Tuesday, 28 April 2015

Angkor away.

Flew to Siem Reap yesterday, which is close to Angkor Watt. I was expecting it to be a small, sleepy town, a sort of Asian equivalent of Knock in Ireland, or Heavies, sorry, Lourdes, whose only raison d'etre is to accommodate the tourists/pilgrims/nutters who visit.

Not a bit of it. It's a city of 300,000 people. For a country decimated by the Khmer Rouge, it's amazingly upbeat. I smile gets you a long way, even with Tuk-tuk drivers and prostitutes - something of a shock for someone living in one of the least smiley countries in the world. You hear 'I will survive' on every sound system. Even the maimed victims of land mines, (there are still a lot lying about), have big grins. Fair play to them. (I really ought to rephrase that penultimate sentence, but what the hell).




Getting in wasn't easy. I suspect that the French influence is responsible for the neurosis with useless pieces of paper. It took an hour to get through customs, with lots of ridiculous forms to fill in. I had some photos taken in Penang, as these were required for entry. On arrival, I couldn't find them anywhere. No problem. On top of a the 30$ visa fee, I was charged 2$ extra. Nobody took my a picture, but that seemed to be OK.

The 30$ really was 30$. The local currency, the Riel, is hardly ever used, apart from small change, a bit like the bon-bons you used to get in Italy at the time of the Lira. The Khmer Rouge abolished currency, along with glasses and laughing. There are now the usual proportion of four eyed folk and lots of laughing, and the dollar somehow slunk in as the principal currency.

After the decadence of Penang, this is very different. Like Thailand, there are Tuk-tuk drivers everywhere. I guy pulled up, this evening on his small motorbike, which had an entire bar on the side of it. Just about any cocktail you like for 1.50$

Guess what this place is called.

Mobile cocktail bar.


Walking down the main strip: Pub Street, I was accosted over and over by Tuk-tuk drivers and prostitutes. The girls actually surrounded me at one point and grabbed hold of me. Some of them look very young indeed.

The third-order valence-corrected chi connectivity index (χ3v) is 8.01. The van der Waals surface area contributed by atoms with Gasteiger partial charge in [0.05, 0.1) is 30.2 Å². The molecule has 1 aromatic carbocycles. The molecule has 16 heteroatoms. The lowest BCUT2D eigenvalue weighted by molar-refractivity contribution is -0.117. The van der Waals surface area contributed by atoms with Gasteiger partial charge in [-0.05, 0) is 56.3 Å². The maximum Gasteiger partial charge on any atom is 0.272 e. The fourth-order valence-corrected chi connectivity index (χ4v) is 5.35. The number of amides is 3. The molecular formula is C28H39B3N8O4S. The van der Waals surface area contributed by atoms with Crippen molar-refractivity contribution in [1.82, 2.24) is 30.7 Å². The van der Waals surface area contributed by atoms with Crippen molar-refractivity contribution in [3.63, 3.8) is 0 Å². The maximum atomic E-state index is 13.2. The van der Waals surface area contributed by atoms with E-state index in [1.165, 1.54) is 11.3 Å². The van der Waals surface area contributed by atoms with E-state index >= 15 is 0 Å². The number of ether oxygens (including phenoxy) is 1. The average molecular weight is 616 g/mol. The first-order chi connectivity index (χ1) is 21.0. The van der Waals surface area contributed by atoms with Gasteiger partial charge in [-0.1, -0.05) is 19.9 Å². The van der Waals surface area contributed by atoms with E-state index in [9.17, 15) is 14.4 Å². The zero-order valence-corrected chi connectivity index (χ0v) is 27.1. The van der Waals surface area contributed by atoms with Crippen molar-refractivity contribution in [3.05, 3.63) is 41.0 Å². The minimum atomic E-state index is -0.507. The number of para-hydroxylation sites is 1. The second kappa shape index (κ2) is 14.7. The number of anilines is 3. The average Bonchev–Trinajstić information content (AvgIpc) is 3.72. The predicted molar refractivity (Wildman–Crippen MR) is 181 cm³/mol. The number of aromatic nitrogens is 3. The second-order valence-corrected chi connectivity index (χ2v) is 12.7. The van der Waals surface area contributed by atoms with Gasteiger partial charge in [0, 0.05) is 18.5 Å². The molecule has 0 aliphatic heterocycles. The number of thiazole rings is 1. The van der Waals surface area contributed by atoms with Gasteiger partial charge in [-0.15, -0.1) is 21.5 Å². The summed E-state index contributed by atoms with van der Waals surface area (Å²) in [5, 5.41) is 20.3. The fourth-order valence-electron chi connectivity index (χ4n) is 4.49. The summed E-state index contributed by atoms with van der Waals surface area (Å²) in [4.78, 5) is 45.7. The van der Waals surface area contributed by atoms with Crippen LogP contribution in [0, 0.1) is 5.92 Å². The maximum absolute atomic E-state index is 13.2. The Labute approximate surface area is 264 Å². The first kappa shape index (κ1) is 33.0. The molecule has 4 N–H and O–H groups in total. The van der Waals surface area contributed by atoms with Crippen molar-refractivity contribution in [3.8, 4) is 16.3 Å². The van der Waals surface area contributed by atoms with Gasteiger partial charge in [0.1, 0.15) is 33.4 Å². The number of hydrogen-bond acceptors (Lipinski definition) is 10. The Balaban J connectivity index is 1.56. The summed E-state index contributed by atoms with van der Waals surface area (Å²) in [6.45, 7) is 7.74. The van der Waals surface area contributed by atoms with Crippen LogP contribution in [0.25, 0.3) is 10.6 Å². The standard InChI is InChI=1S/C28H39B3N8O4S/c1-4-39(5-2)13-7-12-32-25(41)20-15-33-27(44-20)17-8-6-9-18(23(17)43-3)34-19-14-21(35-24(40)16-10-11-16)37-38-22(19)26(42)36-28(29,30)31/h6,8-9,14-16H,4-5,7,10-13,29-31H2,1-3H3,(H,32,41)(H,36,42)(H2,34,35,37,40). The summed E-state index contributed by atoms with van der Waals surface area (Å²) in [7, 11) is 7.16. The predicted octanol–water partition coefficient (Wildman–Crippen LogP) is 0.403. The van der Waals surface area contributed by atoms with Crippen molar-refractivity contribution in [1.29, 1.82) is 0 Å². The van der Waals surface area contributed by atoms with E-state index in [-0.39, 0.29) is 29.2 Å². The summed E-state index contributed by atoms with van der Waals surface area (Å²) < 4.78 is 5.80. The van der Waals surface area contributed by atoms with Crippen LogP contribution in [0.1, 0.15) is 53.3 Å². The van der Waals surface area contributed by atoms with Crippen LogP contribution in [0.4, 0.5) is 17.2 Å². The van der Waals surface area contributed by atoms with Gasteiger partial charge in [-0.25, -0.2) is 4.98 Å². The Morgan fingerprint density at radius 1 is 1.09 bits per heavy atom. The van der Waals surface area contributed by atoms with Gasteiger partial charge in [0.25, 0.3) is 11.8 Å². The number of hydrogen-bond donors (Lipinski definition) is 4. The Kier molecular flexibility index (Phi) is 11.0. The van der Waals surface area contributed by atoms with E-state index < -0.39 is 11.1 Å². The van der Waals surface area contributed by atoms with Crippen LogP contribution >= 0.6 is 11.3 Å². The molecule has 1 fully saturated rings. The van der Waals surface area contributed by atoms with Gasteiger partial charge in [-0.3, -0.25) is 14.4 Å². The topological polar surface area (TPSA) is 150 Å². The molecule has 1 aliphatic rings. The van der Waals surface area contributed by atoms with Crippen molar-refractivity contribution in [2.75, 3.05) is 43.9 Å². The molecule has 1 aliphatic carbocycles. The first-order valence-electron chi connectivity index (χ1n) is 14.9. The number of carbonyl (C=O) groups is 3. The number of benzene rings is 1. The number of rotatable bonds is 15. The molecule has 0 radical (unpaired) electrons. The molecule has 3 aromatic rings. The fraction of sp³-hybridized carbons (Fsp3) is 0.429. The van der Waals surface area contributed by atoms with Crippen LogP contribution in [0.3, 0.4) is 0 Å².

Of course the reason I'm here is to see Angkor Watt which is only 10km away. (I fall into the tourist/nutter category.) I've booked a Tuk-tuck for 5 in the the morning to catch the legendary sunrise and hopefully get my first memorable shots of the trip. I seem to be doing well at the moment for must see places, having done the Mesquita in Córdoba in November.

The Pyramids and the Taj Mahal go to the top of the list.

I just hope Angkor Watt lives up to the hype. These things can often be disappointing; the Mona Lisa, for example, looks just like the postcards outside The Louvre and the Leaning Tower of Pisa is so familiar that it's a real anticlimax. Maybe the Leaning Pizza of Tours is better.

It really is blisteringly hot here. I went out this morning and finally fitted myself out for the climate with a pair of shorts and a polo shirt, both bearing famous logos, but, I suspect made either in China or locally.*

I realised this morning what it is that is so appealing about the people of south east Asia. They don't take themselves very seriously, unlike some places I could mention. There are jokey things all over the place. A restaurant in Penang called 'No Eyed Deer' and a bar here which proudly trumpets: 'Encouraging irresponsible drinking since 1986.'

Passed a restaurant this morning advertising 'Gordon Bleu.' Betty's brother perhaps.

Night gives the place a completely different aspect. Everything is lit up, less traffic, apart from Tuk-tuks, and lots of people, including locals, doing a sort of passeggiata.



Tuk-tuk driver.

*I hate clothes with logos, but here there was no choice and the shirt was a beautiful green, my favourite color. It ain't easy.





  1. dollar somehow slunk in as the principal currency

    Surprise! Surprise! Presumably the dollars aren't being shared round that well if children are grabbing you in the street to press sexual services on you? That's freedom and democracy for you, eh?

  2. Yes, it's getting like Britain, where lots of girls are going on the game to pay their tuition fees. Britain also claims to be a democracy, a claim which becomes more specious by the minute. Admittedly, there seems to be less child sex, but I'm not a politician or member of the clergy, so am not really in a position to say that with much certainty.